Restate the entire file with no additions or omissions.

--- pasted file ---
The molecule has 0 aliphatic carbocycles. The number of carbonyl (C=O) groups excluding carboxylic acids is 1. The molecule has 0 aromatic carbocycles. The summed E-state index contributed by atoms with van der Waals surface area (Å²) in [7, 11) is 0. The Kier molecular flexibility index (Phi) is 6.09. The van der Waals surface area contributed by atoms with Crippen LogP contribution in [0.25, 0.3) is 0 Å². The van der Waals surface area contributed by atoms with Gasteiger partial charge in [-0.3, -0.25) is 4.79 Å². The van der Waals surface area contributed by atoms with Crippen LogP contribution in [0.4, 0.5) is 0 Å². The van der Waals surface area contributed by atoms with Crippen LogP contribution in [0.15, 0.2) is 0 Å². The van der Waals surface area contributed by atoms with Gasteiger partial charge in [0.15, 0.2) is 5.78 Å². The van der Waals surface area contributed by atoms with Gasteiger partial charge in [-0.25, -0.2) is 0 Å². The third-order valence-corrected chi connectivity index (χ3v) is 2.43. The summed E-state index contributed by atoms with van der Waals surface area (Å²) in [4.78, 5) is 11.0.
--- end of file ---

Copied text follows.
The molecule has 0 aliphatic carbocycles. The number of carbonyl (C=O) groups excluding carboxylic acids is 1. The molecule has 0 aromatic carbocycles. The summed E-state index contributed by atoms with van der Waals surface area (Å²) in [7, 11) is 0. The Kier molecular flexibility index (Phi) is 6.09. The van der Waals surface area contributed by atoms with Crippen LogP contribution in [0.25, 0.3) is 0 Å². The van der Waals surface area contributed by atoms with Gasteiger partial charge in [-0.3, -0.25) is 4.79 Å². The van der Waals surface area contributed by atoms with Crippen LogP contribution in [0.4, 0.5) is 0 Å². The van der Waals surface area contributed by atoms with Crippen LogP contribution in [0.15, 0.2) is 0 Å². The van der Waals surface area contributed by atoms with Gasteiger partial charge in [0.15, 0.2) is 5.78 Å². The van der Waals surface area contributed by atoms with Gasteiger partial charge in [-0.25, -0.2) is 0 Å². The third-order valence-corrected chi connectivity index (χ3v) is 2.43. The summed E-state index contributed by atoms with van der Waals surface area (Å²) in [4.78, 5) is 11.0.